Fig. 2: Corrugated endometrium wall with small cyst like structure on endometrium

Image for - Pyometra in a German Shepherd Dog: A Clinical Case Report
Fig. 3: Large ovarian cyst with persistent corpus leutium (CL) (left) and only persistent CL (right) are present on ovary

Ovarian cystic fluid also contains estradiol, which enhances the number of estrogen and progesterone receptors in the endometrium that activated the endometrium gland to secret endometrum fluid. During the early luteal phase, the increased progesterone concentration suppresses cellular immunity (Sugiura et al., 2004). E. coli is the most prevalent organism that causes pyometra in the dog and cat (Beutin, 1999; Coggan et al., 2008) and is normally present in the urine and feces of affected bitches (Tsumagari et al., 2005). Estradiol causes cervical dilation during estrous and therefore allows bacteria that are part of the normal flora of the vagina (especially E. coli and Streptococcus spp.) to ascend into the uterus. The combination of reduced local immunity and favorable uterine conditions for these pathogens allow for bacterial colonization and proliferation. Recently, it was reported that inoculation of E. coli into the uterus on days 11 to 20 and 20 to 30 after the luteinizing hormone peak caused canine pyometra, because at that time the uterus is most susceptible to infection (Smith, 2006).

Subacute endometritis followed by CEH is believed to cause pyometra. Endometrial hyperplasia is the result of cystic deformation of endometrial glands and stromal proliferation of fibroblasts with inflammatory reaction (De Bosschere et al., 2001). However, the CEH–pyometra complex also develops as a consequence of an abnormal response of the uterus to repeated progestational stimulation during the luteal phase of the estrous cycle (Feldman and Nelson, 2004). CEH is also associated with mucometra; it results from endometrial thickening with the accumulation of viscid uterine fluid caused by hyperplastic and hypertrophic endometrial glands. CEH is not associated with clinical signs unless the uterine content becomes infected; this is referred to as pyometra (Barton, 1992). In the present study, histo-pathological examination of the affected uterus revealed multifocal erosions and ulcerations in the superficial epithelial layers of the endometrium, which was infiltrated with a large number of viable and degenerated neutrophils, tissue debris and extravascular erythrocytes (hemorrhage) (Fig. 4). The endometrial glands were expanded and haphazardly arranged with a hyperplastic, crowed epithelial lining, giving it the characteristic lesions of CEH. Diffuse cellular infiltration with neutrophils and extravasated erythrocytes in the endometrial stroma (Fig. 5) were correlated with the clinical presence of sanguinopurulent vaginal discharge. The cystic hyperplastic glands were the probable cause of the grossly voluminous uterine content and thickened uterine wall.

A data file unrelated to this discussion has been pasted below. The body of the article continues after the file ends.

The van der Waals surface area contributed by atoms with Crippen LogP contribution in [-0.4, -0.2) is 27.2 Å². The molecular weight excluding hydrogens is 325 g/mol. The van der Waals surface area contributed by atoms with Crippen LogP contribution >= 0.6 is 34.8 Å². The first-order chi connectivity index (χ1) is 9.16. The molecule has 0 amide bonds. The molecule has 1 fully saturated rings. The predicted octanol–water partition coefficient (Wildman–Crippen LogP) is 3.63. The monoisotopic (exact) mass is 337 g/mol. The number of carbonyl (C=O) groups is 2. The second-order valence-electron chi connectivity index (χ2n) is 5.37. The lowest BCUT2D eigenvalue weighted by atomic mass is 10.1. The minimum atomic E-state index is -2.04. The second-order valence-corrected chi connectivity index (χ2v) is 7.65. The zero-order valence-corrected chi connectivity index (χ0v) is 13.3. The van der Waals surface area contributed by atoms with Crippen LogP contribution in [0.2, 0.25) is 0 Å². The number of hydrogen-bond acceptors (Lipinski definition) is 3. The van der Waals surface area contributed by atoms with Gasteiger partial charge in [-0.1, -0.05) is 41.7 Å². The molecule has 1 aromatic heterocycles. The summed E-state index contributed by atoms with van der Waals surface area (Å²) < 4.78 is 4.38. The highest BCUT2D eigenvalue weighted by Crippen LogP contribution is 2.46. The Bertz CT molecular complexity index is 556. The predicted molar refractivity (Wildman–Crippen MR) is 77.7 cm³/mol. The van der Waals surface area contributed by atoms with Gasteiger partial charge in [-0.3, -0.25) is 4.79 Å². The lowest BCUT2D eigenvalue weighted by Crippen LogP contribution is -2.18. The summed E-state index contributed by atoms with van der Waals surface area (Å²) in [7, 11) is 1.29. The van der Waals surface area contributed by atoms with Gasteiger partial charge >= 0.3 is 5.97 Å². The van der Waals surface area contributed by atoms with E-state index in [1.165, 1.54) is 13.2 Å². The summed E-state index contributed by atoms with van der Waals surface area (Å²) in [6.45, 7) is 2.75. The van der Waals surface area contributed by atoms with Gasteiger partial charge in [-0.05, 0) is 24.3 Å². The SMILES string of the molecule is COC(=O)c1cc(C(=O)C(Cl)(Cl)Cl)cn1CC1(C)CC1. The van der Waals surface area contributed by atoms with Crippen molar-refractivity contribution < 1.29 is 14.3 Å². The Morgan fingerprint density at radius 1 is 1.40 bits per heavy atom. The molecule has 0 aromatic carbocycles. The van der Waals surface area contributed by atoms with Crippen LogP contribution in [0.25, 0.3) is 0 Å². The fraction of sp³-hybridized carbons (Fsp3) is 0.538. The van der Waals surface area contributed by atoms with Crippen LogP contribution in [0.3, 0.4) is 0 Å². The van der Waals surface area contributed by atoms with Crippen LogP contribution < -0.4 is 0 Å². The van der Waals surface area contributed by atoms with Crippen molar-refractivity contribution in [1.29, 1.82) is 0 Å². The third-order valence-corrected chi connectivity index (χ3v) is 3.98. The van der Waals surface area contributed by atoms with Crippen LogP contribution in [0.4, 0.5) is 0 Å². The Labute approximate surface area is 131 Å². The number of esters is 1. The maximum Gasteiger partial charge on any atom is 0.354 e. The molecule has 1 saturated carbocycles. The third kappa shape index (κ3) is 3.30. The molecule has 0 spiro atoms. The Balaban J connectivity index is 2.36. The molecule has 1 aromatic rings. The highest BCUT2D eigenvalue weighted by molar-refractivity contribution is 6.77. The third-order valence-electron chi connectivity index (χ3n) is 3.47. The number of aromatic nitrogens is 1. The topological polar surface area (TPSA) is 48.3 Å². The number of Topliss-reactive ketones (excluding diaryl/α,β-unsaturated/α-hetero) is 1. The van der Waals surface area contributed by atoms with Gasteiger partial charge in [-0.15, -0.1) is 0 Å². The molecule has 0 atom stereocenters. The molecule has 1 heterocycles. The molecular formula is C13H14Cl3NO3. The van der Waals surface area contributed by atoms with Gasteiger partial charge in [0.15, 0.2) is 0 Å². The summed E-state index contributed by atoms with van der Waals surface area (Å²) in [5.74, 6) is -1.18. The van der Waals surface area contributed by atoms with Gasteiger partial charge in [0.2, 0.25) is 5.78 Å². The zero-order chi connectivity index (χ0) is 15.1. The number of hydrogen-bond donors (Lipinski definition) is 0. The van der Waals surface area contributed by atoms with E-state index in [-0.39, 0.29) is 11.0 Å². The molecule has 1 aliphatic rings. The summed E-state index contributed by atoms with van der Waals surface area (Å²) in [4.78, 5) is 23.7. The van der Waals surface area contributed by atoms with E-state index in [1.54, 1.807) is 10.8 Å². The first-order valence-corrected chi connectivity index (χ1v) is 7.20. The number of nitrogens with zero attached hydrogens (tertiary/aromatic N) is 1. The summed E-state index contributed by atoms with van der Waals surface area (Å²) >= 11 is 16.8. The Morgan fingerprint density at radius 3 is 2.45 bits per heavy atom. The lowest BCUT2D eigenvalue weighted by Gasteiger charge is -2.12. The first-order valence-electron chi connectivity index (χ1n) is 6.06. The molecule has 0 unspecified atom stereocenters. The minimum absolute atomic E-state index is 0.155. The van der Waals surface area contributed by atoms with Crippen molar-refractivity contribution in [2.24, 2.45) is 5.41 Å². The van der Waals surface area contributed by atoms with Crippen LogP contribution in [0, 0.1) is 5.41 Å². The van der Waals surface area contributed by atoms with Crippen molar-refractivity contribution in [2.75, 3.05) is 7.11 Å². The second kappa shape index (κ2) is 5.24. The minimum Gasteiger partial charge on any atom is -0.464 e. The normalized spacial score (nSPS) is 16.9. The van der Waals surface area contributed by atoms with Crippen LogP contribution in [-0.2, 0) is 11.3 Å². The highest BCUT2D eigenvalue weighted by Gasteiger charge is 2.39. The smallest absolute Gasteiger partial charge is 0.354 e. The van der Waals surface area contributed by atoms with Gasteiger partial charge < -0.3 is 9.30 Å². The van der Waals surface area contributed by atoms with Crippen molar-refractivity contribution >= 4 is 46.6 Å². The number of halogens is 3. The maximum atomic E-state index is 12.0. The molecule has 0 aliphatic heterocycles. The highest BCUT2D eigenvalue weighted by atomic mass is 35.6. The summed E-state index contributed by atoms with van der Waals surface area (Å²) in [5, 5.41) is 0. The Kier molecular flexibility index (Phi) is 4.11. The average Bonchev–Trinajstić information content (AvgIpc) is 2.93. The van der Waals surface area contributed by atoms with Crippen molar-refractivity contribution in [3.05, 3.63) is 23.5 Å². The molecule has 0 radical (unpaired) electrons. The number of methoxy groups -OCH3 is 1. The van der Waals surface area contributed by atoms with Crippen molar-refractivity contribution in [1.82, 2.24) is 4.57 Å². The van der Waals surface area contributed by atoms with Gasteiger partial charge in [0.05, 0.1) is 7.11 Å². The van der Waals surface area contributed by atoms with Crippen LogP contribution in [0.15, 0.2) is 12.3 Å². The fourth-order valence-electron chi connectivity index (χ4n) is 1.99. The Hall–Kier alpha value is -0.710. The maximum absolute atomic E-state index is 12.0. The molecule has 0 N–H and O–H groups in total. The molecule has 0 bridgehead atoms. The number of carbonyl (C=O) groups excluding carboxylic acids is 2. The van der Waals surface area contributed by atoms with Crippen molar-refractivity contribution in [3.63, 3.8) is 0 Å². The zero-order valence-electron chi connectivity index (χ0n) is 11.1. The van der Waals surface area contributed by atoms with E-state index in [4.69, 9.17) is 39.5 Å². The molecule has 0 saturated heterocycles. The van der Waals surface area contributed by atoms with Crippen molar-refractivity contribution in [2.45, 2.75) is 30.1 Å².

Image for - Pyometra in a German Shepherd Dog: A Clinical Case Report
Fig. 4: Ulceration of the functional endometrium with diffuse hemorrhage in the mucosal surface (aero). Note the cystic endometrial hyperplasia (C) of endometrial glands

Image for - Pyometra in a German Shepherd Dog: A Clinical Case Report
Fig. 5: Cellular infiltration in the endometrial stroma with predominant neutrophils, lymphocytic cells and profuse extravasated erythrocytes

These hyperplastic uterine glands might be involved in the secretion of more uterine fluid, which causes the voluminous uterine content.

CONCLUSION